The Difference Between Learning and Understanding
I have been accused of a number of occasions of taking way too long to answer a simple question. Some say that I will go on about things that absolutely have no bearing on the subject, before I finally get to the answer to a simple question. I must say that more often than not I am guilty as charged, but there is an actual method to my madness.
There is a great difference between simply learning a thing and truly understanding. Learning can be defined as the ability to memorize a certain set of supposed facts. When we go to school we generally learn things. Teachers go through a well outlined curriculum and teach a certain subject by presenting certain data as fact, and then expect the students to memorize these facts. Being a good learner usually depends on your ability to memorize this data well and then apply this data in a very limited and focused manner.
Truly understanding anything on the other hand involves being able to correlate a whole bunch of data in order to come up with a more holistic conclusion. While being a good learner is always a positive trait, being able to truly understand depends on your ability to comprehend the underpinnings of this data. You could say that while learning is the act of memorization, understanding is the ability to discover and see clearly the beliefs and connections that created this data in the first place.
Whenever someone asks me a question, I want them to be able to understand what I’m saying. If I were to expound a bunch of data, which I believe to be facts, then I would be doing two things that I do not intend to do:
1. I would first and foremost take it for granted that my data is fact. While I do have a bit of an ego, it is even beyond my presumption to believe that I hold facts while the rest of the world is either wrong or agrees with me. I will let science, religion, and politics handle facts. Whatever I might state as specific data; my personal belief is that this data can never be ultimate truth and that truth is only a relative thing that can only be found through individual perspective.
2. The second thing that I would be doing that I do not want to is to have someone ‘learn’ a basic idea without really ‘understanding’ anything. I think that we can all agree, thanks to our experience in school, that something learnt is easily forgotten. When you learn a thing and you try to memorize the data relating to that certain thing, it is very likely that you will be forgetting this data and therefore what you have learnt within short order. Understanding a thing on the other hand is something that you might remember for the rest of your life. Since understanding involves correlating data from many different aspects and different angles in order to understand the underpinning beliefs. It is far more difficult to forget what you now know intellectually when you have so many new neural connections to that idea. Understanding also allows you to make your own judgments; it does this by first showing you the data, then demonstrating to you how this data interrelates into a belief system, and then you are free to discover your own beliefs in this area. Understanding demonstrates that all is hinged on belief, that this belief is relative; It is then up to you whether you wish to also believe what you now understand or to pursue your own beliefs in your own manner.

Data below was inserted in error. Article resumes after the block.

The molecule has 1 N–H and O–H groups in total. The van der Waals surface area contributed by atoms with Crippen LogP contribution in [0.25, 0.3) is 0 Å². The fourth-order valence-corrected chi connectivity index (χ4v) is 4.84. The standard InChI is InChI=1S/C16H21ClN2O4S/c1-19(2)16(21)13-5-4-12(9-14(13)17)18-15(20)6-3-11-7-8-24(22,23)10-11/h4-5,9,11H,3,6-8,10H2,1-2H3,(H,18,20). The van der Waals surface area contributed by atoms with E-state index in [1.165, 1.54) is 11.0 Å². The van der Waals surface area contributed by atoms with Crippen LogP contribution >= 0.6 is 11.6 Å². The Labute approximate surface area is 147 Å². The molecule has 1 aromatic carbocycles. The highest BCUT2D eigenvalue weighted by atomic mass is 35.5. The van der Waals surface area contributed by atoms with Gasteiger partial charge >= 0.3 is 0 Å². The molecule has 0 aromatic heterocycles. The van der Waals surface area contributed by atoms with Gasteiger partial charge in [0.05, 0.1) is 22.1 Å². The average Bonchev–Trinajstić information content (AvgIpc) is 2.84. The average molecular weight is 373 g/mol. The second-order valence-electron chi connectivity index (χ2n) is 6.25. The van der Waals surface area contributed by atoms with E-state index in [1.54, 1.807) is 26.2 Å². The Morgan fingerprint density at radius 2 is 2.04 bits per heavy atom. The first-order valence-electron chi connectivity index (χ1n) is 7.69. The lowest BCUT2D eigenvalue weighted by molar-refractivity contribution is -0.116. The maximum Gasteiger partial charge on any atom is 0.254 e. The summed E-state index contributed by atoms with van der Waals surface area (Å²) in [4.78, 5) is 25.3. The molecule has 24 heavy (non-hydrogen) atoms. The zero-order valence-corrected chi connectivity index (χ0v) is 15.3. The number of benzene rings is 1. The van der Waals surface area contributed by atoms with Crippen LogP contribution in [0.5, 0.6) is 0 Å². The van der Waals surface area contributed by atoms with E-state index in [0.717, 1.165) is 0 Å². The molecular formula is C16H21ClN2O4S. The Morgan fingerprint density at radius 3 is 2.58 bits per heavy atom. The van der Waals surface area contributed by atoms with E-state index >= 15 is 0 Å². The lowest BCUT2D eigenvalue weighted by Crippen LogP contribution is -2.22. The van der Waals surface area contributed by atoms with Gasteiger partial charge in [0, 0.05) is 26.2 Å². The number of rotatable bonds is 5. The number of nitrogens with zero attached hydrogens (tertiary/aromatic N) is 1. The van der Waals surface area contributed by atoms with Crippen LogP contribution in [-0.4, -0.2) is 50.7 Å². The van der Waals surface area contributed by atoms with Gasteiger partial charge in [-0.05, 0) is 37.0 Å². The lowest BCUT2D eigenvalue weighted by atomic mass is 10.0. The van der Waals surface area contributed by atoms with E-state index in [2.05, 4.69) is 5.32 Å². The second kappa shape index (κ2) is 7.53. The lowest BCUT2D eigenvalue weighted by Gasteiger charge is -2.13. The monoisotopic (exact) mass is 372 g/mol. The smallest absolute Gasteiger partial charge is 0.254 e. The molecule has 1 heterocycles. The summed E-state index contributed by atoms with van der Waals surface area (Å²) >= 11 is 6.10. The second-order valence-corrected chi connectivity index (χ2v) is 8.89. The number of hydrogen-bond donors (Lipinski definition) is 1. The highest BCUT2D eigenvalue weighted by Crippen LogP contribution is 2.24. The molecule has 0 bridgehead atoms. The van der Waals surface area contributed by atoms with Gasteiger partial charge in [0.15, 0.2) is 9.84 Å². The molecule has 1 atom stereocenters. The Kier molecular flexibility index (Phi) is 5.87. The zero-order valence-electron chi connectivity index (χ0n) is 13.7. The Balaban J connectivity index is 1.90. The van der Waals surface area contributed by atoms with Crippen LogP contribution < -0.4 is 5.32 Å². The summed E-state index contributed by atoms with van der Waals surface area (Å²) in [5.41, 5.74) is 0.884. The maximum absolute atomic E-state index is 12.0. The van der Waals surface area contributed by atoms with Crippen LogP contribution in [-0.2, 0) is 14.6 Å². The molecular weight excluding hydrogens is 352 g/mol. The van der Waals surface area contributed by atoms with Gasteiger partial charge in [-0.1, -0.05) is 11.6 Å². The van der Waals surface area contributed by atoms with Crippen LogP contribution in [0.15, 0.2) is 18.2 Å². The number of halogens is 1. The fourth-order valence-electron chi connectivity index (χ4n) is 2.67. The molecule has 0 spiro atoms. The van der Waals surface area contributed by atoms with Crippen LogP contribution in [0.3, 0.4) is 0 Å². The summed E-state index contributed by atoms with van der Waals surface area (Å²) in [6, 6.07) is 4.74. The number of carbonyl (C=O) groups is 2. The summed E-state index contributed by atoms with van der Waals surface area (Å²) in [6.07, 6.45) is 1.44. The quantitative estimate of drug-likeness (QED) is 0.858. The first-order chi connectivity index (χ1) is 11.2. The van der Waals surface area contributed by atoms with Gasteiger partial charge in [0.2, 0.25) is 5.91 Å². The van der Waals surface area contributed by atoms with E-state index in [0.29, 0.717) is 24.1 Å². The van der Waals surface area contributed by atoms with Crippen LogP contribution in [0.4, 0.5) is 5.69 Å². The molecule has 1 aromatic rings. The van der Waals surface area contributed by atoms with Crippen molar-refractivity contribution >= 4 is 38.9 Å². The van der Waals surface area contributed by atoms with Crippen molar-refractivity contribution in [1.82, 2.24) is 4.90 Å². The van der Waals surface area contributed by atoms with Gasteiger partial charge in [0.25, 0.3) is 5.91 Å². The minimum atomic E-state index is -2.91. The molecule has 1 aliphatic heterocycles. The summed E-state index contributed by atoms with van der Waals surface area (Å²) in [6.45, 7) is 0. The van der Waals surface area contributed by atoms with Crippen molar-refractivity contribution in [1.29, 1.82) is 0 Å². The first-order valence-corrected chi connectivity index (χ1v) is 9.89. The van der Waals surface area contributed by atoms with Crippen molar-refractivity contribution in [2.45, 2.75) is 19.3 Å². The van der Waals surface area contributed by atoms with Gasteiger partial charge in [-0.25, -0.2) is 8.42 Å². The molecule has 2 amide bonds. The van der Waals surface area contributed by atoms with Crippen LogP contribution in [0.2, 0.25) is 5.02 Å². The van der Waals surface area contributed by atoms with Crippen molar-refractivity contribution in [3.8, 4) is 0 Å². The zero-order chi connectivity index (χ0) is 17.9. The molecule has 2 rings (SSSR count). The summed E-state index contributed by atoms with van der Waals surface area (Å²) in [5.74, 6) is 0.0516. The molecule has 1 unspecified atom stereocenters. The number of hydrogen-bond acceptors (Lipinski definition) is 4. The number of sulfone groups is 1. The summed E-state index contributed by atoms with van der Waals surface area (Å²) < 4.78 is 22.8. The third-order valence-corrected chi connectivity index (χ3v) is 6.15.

When somebody asks me a question, I want them to remember what I told them. I do not take it for granted that the person believes what I believe and it is always my personal belief that a person should be free to make up their own mind on any subject. If you ask me why neutrinos can move so quickly, then I will begin telling you about ‘Thales’ and his desire to characterize matter. Unless this person has the prior understanding of what physics is all about, then not telling this person about what physics is and what its core beliefs are, I would only be telling this person some data snippets that would never truly answer that person’s question.
Why is it so important that you understand something instead of just learning a thing? It is very important because it’s quite possible that the belief system that underscores this data is quite wrong. It is up to you to decide whether physics is right or wrong. Anyone who tries to tell you that physics is something beyond question is someone who is not to be trusted because they truly do not ‘understand’ what they are talking about. It is also possible that physics could be partly right and partly wrong, it could be that physics might be totally wrong to you personally; your subjective world is as important as any objective truth that is expounded by anyone else. Perhaps it is an egotistical desire of mine, I wish that everyone would understand so that they could begin to question what they have learnt.